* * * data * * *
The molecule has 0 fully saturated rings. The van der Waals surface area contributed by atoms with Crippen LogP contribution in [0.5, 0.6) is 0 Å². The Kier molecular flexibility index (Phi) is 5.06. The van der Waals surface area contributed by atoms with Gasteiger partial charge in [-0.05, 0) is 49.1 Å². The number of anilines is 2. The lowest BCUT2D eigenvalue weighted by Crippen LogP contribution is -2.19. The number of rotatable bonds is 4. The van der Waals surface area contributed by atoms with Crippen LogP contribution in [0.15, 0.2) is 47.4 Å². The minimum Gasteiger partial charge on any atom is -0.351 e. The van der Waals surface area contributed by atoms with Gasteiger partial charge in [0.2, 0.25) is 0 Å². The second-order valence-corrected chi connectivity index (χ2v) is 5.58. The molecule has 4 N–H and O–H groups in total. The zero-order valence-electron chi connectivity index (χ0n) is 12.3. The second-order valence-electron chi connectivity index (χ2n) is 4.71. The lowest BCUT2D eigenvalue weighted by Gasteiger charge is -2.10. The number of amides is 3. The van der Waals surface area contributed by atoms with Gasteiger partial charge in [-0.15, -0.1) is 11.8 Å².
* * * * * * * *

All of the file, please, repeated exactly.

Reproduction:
The molecule has 0 fully saturated rings. The van der Waals surface area contributed by atoms with Crippen LogP contribution in [0.5, 0.6) is 0 Å². The Kier molecular flexibility index (Phi) is 5.06. The van der Waals surface area contributed by atoms with Gasteiger partial charge in [-0.05, 0) is 49.1 Å². The number of anilines is 2. The lowest BCUT2D eigenvalue weighted by Crippen LogP contribution is -2.19. The number of rotatable bonds is 4. The van der Waals surface area contributed by atoms with Crippen LogP contribution in [0.15, 0.2) is 47.4 Å². The minimum Gasteiger partial charge on any atom is -0.351 e. The van der Waals surface area contributed by atoms with Gasteiger partial charge in [0.2, 0.25) is 0 Å². The second-order valence-corrected chi connectivity index (χ2v) is 5.58. The molecule has 4 N–H and O–H groups in total. The zero-order valence-electron chi connectivity index (χ0n) is 12.3. The second-order valence-electron chi connectivity index (χ2n) is 4.71. The lowest BCUT2D eigenvalue weighted by Gasteiger charge is -2.10. The number of amides is 3. The van der Waals surface area contributed by atoms with Gasteiger partial charge in [-0.15, -0.1) is 11.8 Å².